The Secret Passage, a free route on the far right of El Cap, put up in 2008 by crazy, flute playing, Belgian Rock Stars Nico Favresse and Sean Villaneauva O’Driscol. Their First Ascent was the first time a free route had been put up on El Cap ground up, and having now done the route, I can say this is a class achievement. Although they aided (some/all?? I’m not sure), top roped, then lead the pitches, in their words ‘[they went] fun style! No fixing, no rappelling, just finding the way from the ground to the top’. Again, having now been on the route and realising how runout, dangerous and adventurous (at least for The Valley) the route is, I can’t imagine it was very ‘fun’.
Aside from their great efforts of going in ground up style, they also placed only two extra bolts, one to back up a belay (which previously consisted of a wobbly peg and a rivet) and one to ‘protect’ some of the variation climbing around the original aid routes. Because of this, the original aid routes which Secret Passage follows (Eagles Way and Bad To The Bone) were kept in their original state, which results in some very spicy free climbing at times. One pitch is protected by a corner of old copper heads and a lot of other pitches have very runout sections around scary, friable, biscuit like features.
A typical piece of the belay…
Although we kept cursing the Belgians for their bolt drill breaking and the lack of protection, their ascent back in 2008 was an inspirational achievement and although me and my climbing partner Dan both managed to free the whole route our ascent doesn’t quite match up to Nico and Sean’s in terms of style:
- Where they went from the ground - we checked out the top 3 hard pitches from abseil
- Where they went incredibly bold on the lower crux pitch - we had the first piece pre-clipped
- Where they took flutes and mandolins - we took phones and sound systems, (we decided hauling up my musical instrument of choice, a piano, was a bit much)
That doesn’t mean to say I’m not pleased with our ascent, I am delighted with mine and Dan’s performance. Its more to demonstrate that Nico’s and Sean’s ascent was impressive and in a way, was maybe overlooked and cast aside a little when it was climbed in 2008. Nobody seemed to have heard of Secret Passage in Yosemite even though it is on the cover of The Supertopo guide.
I’m pleased with mine and Dans ascent for a few reasons:
- It’s only the second free ascent since the first ascent in 2008
- We did a team free ascent (so both individually managed to free every pitch on our successful attempt, the first time this had been done.)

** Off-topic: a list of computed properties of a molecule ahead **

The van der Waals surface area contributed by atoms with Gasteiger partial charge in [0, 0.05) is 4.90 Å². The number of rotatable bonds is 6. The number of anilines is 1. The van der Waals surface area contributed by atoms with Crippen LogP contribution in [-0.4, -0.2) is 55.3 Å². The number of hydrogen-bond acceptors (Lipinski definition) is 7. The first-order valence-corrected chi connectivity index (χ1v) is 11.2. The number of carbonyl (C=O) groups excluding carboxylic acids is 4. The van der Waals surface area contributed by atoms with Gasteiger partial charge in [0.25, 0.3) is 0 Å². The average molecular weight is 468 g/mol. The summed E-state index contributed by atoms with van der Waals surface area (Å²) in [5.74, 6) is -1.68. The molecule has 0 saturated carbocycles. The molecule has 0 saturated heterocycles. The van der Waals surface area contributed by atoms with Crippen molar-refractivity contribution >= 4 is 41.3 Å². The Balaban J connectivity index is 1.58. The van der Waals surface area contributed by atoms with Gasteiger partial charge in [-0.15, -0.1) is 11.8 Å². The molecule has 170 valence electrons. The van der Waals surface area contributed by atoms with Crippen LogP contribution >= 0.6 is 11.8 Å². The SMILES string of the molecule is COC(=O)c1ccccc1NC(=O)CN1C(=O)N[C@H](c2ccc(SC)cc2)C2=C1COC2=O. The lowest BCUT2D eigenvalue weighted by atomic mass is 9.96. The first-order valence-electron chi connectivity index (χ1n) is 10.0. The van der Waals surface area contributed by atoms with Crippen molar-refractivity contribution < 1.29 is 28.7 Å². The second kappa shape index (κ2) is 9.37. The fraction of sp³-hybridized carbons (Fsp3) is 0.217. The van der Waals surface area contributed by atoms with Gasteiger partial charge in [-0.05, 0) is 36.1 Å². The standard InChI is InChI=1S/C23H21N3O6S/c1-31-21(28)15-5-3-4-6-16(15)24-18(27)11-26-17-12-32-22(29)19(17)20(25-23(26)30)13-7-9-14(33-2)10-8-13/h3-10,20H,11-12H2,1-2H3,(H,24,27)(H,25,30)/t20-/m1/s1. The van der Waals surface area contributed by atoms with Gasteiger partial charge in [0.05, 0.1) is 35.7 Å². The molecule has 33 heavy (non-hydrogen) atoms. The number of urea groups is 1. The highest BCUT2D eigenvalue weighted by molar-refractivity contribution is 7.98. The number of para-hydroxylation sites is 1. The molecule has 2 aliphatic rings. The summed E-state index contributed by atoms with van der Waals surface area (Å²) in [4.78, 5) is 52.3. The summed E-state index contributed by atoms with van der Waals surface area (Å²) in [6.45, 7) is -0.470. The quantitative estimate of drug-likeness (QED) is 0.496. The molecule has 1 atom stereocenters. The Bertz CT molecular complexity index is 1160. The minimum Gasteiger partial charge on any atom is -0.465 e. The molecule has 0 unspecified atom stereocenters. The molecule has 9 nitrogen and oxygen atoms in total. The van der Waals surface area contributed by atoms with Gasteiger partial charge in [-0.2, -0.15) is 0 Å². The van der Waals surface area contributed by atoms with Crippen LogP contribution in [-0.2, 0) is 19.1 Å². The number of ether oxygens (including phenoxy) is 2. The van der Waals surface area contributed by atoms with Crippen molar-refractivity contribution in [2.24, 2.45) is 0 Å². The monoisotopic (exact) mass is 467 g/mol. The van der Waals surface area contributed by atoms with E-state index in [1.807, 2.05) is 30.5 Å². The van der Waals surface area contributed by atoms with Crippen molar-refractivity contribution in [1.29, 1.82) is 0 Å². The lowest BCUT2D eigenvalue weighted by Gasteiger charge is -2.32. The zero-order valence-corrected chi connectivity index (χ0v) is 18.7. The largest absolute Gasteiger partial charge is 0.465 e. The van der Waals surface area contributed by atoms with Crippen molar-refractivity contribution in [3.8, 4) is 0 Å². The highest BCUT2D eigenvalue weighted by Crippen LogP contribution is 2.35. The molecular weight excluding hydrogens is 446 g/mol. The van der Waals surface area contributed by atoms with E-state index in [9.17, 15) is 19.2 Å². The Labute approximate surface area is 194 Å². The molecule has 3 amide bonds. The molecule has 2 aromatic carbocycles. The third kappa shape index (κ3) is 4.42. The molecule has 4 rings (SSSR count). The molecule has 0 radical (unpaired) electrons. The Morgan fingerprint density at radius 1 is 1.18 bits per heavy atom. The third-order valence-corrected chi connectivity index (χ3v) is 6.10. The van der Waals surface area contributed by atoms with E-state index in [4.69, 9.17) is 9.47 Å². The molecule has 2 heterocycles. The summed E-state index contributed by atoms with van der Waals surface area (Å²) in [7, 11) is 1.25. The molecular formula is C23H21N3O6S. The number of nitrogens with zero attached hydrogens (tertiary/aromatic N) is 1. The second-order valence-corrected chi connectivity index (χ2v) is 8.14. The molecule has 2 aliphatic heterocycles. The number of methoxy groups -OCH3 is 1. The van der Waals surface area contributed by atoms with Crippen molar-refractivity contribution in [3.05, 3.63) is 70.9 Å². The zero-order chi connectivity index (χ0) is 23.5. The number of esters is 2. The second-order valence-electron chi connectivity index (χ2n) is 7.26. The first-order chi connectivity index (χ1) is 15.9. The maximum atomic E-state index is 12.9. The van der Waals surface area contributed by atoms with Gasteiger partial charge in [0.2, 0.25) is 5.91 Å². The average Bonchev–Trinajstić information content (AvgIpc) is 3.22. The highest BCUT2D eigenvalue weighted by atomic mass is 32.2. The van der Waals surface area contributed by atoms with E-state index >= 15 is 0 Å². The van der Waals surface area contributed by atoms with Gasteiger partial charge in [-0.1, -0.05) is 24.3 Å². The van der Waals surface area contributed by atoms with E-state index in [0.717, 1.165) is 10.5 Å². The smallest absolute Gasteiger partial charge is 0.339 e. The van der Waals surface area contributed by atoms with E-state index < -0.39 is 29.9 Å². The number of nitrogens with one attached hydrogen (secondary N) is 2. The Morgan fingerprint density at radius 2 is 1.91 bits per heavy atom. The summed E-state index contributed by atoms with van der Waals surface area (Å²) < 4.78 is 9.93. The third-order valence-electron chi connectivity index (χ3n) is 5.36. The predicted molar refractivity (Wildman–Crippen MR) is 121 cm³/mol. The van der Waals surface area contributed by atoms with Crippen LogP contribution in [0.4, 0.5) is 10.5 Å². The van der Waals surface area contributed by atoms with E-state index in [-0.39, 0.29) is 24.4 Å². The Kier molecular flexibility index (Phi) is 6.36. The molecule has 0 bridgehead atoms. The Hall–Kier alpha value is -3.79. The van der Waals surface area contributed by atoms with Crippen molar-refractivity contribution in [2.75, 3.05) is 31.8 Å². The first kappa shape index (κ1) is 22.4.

- We stuck out the wall for 9 days with 7 days of supplies
- We stuck out a two day snow storm
- We climbed on the wettest part of the wall when a storm was predicted (the route starts and finishes up waterfalls)
- We topped out the route up a receding waterfall
- We climbed the upper crux pitch with the crux hold wet (the cover guide photo)
- We’d heard harrowing stories of failed repeat attempts, but decided to push on.
- Dan and I had never climbed a Big Wall together (and have only been cragging together a bunch of times).
For me the seed of trying the route was planted last year. I decided I was going to make my first trip to The Valley to try and climb El Cap. I had the Supertopo Big Walls guide and straight away there was Nico pulling the crux of the Secret Passage on the front cover. Although I did not get round to trying the route on my first visit, the image was always there in my mind. An unrepeated free route on El Cap, the cover shot, why had this not been repeated? I couldn’t help but try and get back there. I contacted Dan McManus, a Brit, Trad climbing beast, and who is gradually becoming an El Cap addict having now climbed it in some way shape or form 9 times.
Nico on the cover of the Supertopo guide
Our early attempts in early October, started on a ground up push. Straight off the deck the climbing kicks in with bold, frictionless, water-washed slabs and copper head corners. Our first attempt we managed to onsight up to the first crux pitch ‘The flight of the Seagull’ 5.13cR and both redpoint this pitch, which considering the searing heat of 35 degrees+ felt like a positive effort. However due to heat, dehydration, lack of water and a lot of route still to climb we bailed absolutely frazzled. We had both put in some spicy leads on this first push and even this low down felt like we had pushed the boat out on some pitches, going big and bold on the leads to get the rope above us.